Wild Bill with Lite Brite

Labor Day weekend was a blast in Montana! We found ourselves with Kevin and Brittany Williams of Lite Brite Studios, and as always, Lite Brite put on an amazing event. If you haven’t had a chance to meet them or don’t yet follow them online, a few details… they are traveling the country with their JL on 40s (the “Stepchild”) and their dog Jelly, filming adventure and running trails that Jeep has added to their list of Badge of Honor Trails. You can find their Wild Bill video that corresponds to this trail report here on YouTube!

The Wild Bill “Trail”— I use the quotes because I’d dare say it’s more like an off-road Park — is a network of multiple trails and man-made obstacles set among the trees in Montana. 

At the Kila entrance  — one of the trail’s three entrances — there is a bit of a “gatekeeper.” If you haven’t heard the term, it typically means it will keep out the vehicles that won’t be able to run the entirety of the trail. Sometimes it’s just the most difficult obstacle on the trail due to natural formations, or in this case, a man-made barrier giving you a good idea of what’s ahead, if you should be running it, and whether you’ll spend the day playing or spectating.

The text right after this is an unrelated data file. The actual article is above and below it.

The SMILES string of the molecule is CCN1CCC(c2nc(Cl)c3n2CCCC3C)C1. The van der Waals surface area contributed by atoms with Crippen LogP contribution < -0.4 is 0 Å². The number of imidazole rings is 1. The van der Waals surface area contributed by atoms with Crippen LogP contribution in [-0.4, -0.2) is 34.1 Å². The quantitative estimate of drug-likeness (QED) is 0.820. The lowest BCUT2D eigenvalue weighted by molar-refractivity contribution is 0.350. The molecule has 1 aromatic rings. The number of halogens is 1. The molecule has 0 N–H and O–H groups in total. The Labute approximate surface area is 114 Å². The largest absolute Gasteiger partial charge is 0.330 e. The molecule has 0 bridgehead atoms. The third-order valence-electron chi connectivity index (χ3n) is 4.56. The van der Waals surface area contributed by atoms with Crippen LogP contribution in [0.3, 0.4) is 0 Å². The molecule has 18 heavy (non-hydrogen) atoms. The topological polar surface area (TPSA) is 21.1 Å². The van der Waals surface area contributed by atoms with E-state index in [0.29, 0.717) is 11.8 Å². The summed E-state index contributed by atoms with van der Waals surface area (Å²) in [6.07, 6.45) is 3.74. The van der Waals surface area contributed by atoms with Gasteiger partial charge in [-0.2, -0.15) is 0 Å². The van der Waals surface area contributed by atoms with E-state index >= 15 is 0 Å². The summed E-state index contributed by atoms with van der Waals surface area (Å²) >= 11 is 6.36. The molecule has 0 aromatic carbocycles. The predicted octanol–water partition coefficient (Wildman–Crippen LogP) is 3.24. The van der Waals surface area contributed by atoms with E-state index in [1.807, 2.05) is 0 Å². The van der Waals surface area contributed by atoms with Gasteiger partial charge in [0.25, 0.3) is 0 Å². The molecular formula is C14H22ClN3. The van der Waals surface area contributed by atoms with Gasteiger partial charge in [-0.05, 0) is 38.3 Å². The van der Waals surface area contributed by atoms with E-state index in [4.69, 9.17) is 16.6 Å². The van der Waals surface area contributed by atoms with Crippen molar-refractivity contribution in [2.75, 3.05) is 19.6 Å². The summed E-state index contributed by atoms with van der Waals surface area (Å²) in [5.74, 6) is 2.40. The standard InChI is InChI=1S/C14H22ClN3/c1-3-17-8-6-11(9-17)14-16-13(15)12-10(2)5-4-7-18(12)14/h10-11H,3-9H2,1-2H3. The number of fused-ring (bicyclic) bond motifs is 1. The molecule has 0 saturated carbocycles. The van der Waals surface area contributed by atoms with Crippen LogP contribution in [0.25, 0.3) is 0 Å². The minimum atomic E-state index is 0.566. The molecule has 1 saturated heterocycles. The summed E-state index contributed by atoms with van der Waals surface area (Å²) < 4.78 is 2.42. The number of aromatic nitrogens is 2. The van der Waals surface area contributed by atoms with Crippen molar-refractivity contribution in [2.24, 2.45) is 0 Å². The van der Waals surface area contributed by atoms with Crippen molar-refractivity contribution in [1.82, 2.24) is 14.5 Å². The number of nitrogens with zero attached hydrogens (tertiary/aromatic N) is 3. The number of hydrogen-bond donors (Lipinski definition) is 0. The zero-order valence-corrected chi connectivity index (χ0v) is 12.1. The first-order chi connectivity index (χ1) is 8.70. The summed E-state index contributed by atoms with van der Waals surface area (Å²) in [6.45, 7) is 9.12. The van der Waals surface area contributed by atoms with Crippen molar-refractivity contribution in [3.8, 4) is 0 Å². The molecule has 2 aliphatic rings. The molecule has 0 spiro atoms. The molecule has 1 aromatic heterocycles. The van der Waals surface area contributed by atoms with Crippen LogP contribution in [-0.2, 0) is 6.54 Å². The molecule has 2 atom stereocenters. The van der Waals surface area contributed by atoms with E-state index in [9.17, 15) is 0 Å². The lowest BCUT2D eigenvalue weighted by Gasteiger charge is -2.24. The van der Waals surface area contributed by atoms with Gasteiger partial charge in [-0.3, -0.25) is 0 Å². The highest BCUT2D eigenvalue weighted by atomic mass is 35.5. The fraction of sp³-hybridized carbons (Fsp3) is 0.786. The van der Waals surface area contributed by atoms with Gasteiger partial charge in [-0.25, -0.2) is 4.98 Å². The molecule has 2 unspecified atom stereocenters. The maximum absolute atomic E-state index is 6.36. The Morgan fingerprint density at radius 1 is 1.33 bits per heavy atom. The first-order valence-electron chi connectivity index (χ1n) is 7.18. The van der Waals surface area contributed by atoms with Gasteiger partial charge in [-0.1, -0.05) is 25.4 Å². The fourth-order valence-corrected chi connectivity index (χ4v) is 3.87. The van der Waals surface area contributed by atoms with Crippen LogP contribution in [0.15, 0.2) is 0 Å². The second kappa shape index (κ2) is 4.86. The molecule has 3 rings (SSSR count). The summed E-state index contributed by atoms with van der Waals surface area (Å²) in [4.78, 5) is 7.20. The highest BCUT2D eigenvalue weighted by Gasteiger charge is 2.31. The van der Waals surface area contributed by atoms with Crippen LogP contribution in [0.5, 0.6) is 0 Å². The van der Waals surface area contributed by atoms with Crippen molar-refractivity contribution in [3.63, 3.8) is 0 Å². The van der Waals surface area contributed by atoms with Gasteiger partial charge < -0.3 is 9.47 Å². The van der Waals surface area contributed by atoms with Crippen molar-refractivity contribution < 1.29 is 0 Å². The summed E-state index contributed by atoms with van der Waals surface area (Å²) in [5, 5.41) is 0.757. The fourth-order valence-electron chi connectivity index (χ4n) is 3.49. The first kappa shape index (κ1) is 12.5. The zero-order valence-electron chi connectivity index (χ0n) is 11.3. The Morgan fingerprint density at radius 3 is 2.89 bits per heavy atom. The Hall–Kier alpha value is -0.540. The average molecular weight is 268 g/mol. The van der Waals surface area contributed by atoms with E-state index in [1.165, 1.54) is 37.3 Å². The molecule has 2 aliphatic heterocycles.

I was told by members of the local 4×4 club, that Wild Bill only requires 33″ tires unless it’s snowing…. Even in fair weather though, there were obstacles giving 40″ tires some pause. There are enough bypasses to let anyone with 33″ tires to be a spectator though. I was in our JL on 37s, so I was lucky enough to try most of the obstacles we encountered without much issue. Matt, our Shipping Manager, was also there in his JK on 37s and had a similar experience — other than ripping off his fender while attempting the same line the Lite Brite JL breezed through.

I wasn’t expecting to be a huge fan of this trail, after hearing many of the obstacles were man-made. I am delighted to report, I was wrong. With the unique combination of man-made and natural obstacles, including concrete road barriers, logs, used tractor tires, and even some log crossings, as seen above — this place is awesome! I’m intent on going back and discovering more.


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